Jenkins (English/Univ. of Delaware; The Last Ridge, 2003, etc.) delivers another thrilling tale of death and tragedy in the snow-covered outdoors.
Jenkins specializes in epic feats of adventurous men, including climbers who die in a wintry avalanche and a unit of Army skiers fighting the Nazis. Now he’s taken on the story of Eskimos who, in 1913, murdered two Catholic missionaries and are brought to justice by a brave band of Royal Canadian Mounted Police. The thriller aspect of the story is a pretext for Jenkins’s real effort: a comparison between the worldview of natives living in the harshest terrain on earth and that of the Europeans attempting to impose “civilization” on them. Eskimos knew better than anyone how to live where night reigns for half the year, Jenkins writes. Without them, the Europeans who first explored the Arctic’s thousands of miles of treeless wasteland would have surely perished or, as was common even when they did receive help, gone mad. Jenkins compassionately shows how Eskimos failed to develop a sophisticated religion or code of laws because they were simply too busy fighting to survive. With equal aplomb, he describes the people’s remarkable daily routines: the men constantly hunting to furnish the almost entirely carnivorous diet, and the women sewing constantly to maintain clothing able to withstand the elements. As in most frontier stories, Europeans are good, bad and ugly, the missionaries bumbling, though not necessarily defenseless. White explorers are either shifty or courageous, while the Mounties are uniformly sympathetic, losing their colonizing instincts as they ford icy lakes, hunt caribou and learn to respect the natives’ survival skills. Plot and theme unite in the trial at the conclusion, a sad affair where a blowhard prosecutor addresses a shocked, all-white, all-male Edmonton jury as the two Eskimos—sweating in temperatures they find scorching—fall asleep in their chairs.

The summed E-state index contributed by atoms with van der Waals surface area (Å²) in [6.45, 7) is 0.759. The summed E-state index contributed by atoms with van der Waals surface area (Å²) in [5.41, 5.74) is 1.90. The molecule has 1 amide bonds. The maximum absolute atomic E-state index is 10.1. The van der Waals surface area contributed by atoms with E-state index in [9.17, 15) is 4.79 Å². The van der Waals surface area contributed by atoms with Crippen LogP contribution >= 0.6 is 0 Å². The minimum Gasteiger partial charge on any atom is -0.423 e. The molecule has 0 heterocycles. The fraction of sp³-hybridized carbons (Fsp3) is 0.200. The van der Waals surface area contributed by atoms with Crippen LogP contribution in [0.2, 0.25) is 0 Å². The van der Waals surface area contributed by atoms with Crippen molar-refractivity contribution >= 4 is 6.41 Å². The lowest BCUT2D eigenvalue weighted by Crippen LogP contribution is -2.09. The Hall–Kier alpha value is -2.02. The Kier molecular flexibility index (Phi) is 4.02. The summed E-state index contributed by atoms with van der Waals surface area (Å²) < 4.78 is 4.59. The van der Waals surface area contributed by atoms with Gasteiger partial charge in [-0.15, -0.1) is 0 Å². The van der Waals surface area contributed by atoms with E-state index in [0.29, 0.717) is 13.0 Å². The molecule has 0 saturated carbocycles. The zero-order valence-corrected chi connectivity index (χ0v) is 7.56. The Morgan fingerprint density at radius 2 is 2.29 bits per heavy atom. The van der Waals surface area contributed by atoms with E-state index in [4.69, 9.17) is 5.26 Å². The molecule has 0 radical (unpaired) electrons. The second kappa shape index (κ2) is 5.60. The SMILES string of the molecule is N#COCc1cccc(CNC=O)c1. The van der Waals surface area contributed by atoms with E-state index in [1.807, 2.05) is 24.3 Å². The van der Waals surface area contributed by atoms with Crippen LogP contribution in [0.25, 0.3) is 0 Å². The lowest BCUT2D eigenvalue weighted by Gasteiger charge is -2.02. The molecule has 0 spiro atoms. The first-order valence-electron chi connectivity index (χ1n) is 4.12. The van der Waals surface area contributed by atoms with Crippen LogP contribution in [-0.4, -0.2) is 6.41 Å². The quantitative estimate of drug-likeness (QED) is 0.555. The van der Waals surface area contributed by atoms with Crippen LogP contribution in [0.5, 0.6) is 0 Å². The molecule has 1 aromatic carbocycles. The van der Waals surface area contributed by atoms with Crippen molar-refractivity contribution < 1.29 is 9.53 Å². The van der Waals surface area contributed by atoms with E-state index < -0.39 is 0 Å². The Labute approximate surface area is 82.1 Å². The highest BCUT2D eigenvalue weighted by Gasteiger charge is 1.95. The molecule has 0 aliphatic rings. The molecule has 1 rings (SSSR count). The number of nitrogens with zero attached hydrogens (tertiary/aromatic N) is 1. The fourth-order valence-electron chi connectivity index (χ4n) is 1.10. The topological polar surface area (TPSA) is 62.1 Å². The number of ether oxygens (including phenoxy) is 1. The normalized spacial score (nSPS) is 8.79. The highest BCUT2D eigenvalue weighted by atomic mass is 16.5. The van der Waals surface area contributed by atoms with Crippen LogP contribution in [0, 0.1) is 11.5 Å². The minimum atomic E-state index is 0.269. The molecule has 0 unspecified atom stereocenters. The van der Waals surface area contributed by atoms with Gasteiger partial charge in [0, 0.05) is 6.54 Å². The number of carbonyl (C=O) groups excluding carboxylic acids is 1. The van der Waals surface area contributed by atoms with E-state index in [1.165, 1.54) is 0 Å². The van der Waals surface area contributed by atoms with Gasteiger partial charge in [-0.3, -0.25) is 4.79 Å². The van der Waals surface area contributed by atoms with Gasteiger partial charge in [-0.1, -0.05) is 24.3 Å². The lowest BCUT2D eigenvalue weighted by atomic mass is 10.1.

An appealing read for Dragnet fans and anthropology buffs.